Do you have a leaky tap at home that is dripping or difficult to close? In most cases, a leaky tap is the result of a faulty washer. The good news is this is something a home handyman can take care of by following the right steps on how to change a tap washer.
Now, it is possible you have a “washerless,” tap – that is a tap with a ceramic disc mechanism, a ball or a cartridge, although it’s unlikely as washerless taps rarely drip. Your tap uses a ceramic disc mechanism if you open at a quarter or half turn and the tap is fully opened.
It is not a tricky task to replace a broken tap washer in a leaky tap. It is a plumbing task which is not regulated by law, so DIYers have the all clear. However, contact a plumber if you are not sure about how to fix it after reading these steps.
Firstly, some of the vital plumbing tools you will need for the operation include:
- A spanner set
- Shifting wrench
- Set of pliers
- A couple of cloths
- Teflon tape
Ok, time to get to work!
How to perform tap washer replacement?
1. Switch off the mains water source
Be sure to to close your mains before you disassemble the tap; otherwise, you will be creating a big mess for yourself and you can add a mop to the list of tools! Typically, you will find the tap for your water mains at the front side of your home close to the water meter, and for those living in an apartment or flat, it can be located in the bathroom or the laundry. Furthermore, it is pertinent to off the water supply at the hot water service. Within some bathrooms, you may find an isolation valve beneath the sink inside the vanity with which you can isolate the taps. While you’re there, check if your hot water system is leaking, just incase of hot water problems on the horizon.
2. Get rid of the leftover water
After you have closed your mains, turn your tap and allowed the remaining water to flow out. It shouldn’t take more than a few seconds. However, if the water flow lasts longer, it is likely that you haven’t closed the mains properly. Immediately the water stopped flowing, insert the plug to ensure that none of the essential elements is lost through the drain.
3. Cover the sink hole
Before you pull anything apart, cover the sink with a cloth so you don’t end up having to unblock a sink drain!
4. Take off the button from the tap’s head
For tap with a button that holds the handle (mostly, it shows “hot” or “cold”) you will need to remove it. Some tap’s construction might demand the gentle use of a screwdriver for this operation.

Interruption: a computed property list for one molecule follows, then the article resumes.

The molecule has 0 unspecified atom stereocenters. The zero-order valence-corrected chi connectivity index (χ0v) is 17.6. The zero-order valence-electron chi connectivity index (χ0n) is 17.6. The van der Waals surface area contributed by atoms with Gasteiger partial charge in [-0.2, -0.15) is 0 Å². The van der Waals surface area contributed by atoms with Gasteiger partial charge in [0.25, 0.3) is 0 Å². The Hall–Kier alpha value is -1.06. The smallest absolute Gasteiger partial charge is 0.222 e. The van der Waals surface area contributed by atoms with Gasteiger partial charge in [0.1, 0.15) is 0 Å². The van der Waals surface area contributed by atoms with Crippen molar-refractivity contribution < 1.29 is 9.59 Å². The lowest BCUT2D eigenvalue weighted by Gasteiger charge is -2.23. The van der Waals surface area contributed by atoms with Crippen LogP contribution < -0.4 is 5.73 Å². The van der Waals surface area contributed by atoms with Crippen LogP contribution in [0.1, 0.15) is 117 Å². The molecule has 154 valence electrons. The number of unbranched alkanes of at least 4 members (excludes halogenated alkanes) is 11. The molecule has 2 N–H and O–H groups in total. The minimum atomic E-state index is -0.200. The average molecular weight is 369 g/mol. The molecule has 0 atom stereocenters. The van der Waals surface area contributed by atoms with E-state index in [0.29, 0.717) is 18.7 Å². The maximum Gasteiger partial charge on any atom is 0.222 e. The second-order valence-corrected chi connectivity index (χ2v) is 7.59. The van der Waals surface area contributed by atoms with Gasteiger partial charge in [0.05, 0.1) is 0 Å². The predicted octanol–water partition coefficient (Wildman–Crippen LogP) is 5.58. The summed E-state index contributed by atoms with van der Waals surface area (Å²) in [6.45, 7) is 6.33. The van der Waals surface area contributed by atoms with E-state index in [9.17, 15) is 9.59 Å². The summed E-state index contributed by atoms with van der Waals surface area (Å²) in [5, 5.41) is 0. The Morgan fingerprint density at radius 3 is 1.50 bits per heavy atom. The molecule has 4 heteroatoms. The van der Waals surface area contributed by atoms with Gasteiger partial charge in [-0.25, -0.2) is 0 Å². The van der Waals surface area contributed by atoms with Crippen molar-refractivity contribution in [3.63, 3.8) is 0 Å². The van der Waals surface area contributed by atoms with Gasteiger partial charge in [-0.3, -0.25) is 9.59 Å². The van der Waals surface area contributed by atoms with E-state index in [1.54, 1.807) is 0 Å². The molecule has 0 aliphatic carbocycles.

5. Remove the handle from the tap
This operation depends on the type of tap; however, in most cases, it involves unscrewing an element to reveal the taps mechanism.
6. Get rid of the skirt or shroud
As for taps with metallic shroud, you will have to remove it. If the shroud is screwed tightly or completely sealed with silicone, then you will have to use two pliers or wrench to remove it.
7. Remove the tap bonnet with spanner or shifting wrench
You have to unscrew the tap’s body (the headgear) completely. Once you remove it, be sure to to keep it safe at one side. Afterwards, you will see the jumper valve within the tap if it has not been removed with the headgear – in this case, it is either made of plastic or brass.
8. Take off the washer as well as jumper valve
It is advisable to use needle-nosed pliers or tweezers set if you can’t reach it with hand. By now, you should be able to figure out the faulty spot. One of the common problems is a split washer.
9. Get a suitable replacement of your washer from a local hardware store
Sometimes, you might see jumper valves with washers attached. Jumper valves are usually made in brass or plastic. Depending on the condition, you may have to replace the two elements together or only the faulty washer if the other part is still good. Since they are made in different sizes, it is recommended to take the jumper valves and the washer along while going to the hardware store for a replacement.
For most domestic taps, the standard dimension is 12mm diameter; however, some may come in 15mm size or higher. While comparing, take note that a split washer will look larger than the original one. If your tap had a shroud, it is best advised to buy some silicone for resealing to avoid mould growing inside the tap over time.
10. Replace the washer and reassemble the tap
Put in the washer and the jumper valve. Afterwards, screw the tap bonnet and tight it closely with a spanner or wrench. Reassemble the tap but, do not add silicone to the skirt unless you have made sure that the problem has been resolved.
11. Lock the tap and open the water at the mains
Ensure that the tap is closed, then, open the water flow from the mains.
12. Check the tap
After you have opened the mains, turn on the tap and off it to see if it is still leaking. Once you are sure that the problem has been solved, then, remove the handle and skirt to add the bead of silicone carefully to its bottom before you will seal it again (if your tap model possesses one).
No more dripping? Congratulations on fixing your leaking tap!